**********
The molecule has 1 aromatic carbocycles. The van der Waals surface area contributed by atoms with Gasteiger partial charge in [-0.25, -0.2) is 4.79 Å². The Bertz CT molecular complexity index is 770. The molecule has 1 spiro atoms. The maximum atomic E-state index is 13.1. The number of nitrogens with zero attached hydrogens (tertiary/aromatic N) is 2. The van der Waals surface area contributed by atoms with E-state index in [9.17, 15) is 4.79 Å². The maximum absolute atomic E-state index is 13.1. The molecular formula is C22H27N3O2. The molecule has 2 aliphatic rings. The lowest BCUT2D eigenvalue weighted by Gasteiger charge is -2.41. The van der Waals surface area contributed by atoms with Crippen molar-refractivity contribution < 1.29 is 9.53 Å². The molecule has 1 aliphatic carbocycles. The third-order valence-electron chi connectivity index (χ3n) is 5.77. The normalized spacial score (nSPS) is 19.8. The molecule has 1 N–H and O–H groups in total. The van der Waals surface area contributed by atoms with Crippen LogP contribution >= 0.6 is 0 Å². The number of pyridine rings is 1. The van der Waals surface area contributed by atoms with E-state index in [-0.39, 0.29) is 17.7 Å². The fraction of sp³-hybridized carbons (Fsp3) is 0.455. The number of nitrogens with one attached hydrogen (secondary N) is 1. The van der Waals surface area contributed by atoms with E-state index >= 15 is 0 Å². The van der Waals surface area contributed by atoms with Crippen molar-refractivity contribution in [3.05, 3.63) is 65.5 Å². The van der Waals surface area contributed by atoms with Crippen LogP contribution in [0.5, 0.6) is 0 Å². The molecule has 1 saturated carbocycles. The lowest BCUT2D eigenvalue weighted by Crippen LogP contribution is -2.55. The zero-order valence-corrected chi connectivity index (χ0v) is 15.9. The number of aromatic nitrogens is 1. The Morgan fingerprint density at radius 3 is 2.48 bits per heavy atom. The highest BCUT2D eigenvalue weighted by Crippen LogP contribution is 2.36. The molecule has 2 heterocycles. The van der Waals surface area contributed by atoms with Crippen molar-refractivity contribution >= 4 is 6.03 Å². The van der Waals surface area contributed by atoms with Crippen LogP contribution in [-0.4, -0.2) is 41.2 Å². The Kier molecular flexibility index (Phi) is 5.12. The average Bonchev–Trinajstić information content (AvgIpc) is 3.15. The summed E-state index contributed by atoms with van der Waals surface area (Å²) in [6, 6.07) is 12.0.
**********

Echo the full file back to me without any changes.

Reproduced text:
The molecule has 1 aromatic carbocycles. The van der Waals surface area contributed by atoms with Gasteiger partial charge in [-0.25, -0.2) is 4.79 Å². The Bertz CT molecular complexity index is 770. The molecule has 1 spiro atoms. The maximum atomic E-state index is 13.1. The number of nitrogens with zero attached hydrogens (tertiary/aromatic N) is 2. The van der Waals surface area contributed by atoms with E-state index in [9.17, 15) is 4.79 Å². The maximum absolute atomic E-state index is 13.1. The molecular formula is C22H27N3O2. The molecule has 2 aliphatic rings. The lowest BCUT2D eigenvalue weighted by Gasteiger charge is -2.41. The van der Waals surface area contributed by atoms with Crippen molar-refractivity contribution < 1.29 is 9.53 Å². The molecule has 1 aliphatic carbocycles. The third-order valence-electron chi connectivity index (χ3n) is 5.77. The normalized spacial score (nSPS) is 19.8. The molecule has 1 N–H and O–H groups in total. The van der Waals surface area contributed by atoms with Crippen LogP contribution >= 0.6 is 0 Å². The number of pyridine rings is 1. The van der Waals surface area contributed by atoms with E-state index in [-0.39, 0.29) is 17.7 Å². The fraction of sp³-hybridized carbons (Fsp3) is 0.455. The number of nitrogens with one attached hydrogen (secondary N) is 1. The van der Waals surface area contributed by atoms with E-state index >= 15 is 0 Å². The van der Waals surface area contributed by atoms with Crippen molar-refractivity contribution in [3.05, 3.63) is 65.5 Å². The van der Waals surface area contributed by atoms with Crippen LogP contribution in [0.5, 0.6) is 0 Å². The molecule has 1 saturated carbocycles. The lowest BCUT2D eigenvalue weighted by Crippen LogP contribution is -2.55. The zero-order valence-corrected chi connectivity index (χ0v) is 15.9. The number of aromatic nitrogens is 1. The Morgan fingerprint density at radius 3 is 2.48 bits per heavy atom. The highest BCUT2D eigenvalue weighted by Crippen LogP contribution is 2.36. The molecule has 2 heterocycles. The van der Waals surface area contributed by atoms with Crippen molar-refractivity contribution >= 4 is 6.03 Å². The van der Waals surface area contributed by atoms with Crippen LogP contribution in [-0.4, -0.2) is 41.2 Å². The Kier molecular flexibility index (Phi) is 5.12. The average Bonchev–Trinajstić information content (AvgIpc) is 3.15. The summed E-state index contributed by atoms with van der Waals surface area (Å²) in [6, 6.07) is 12.0.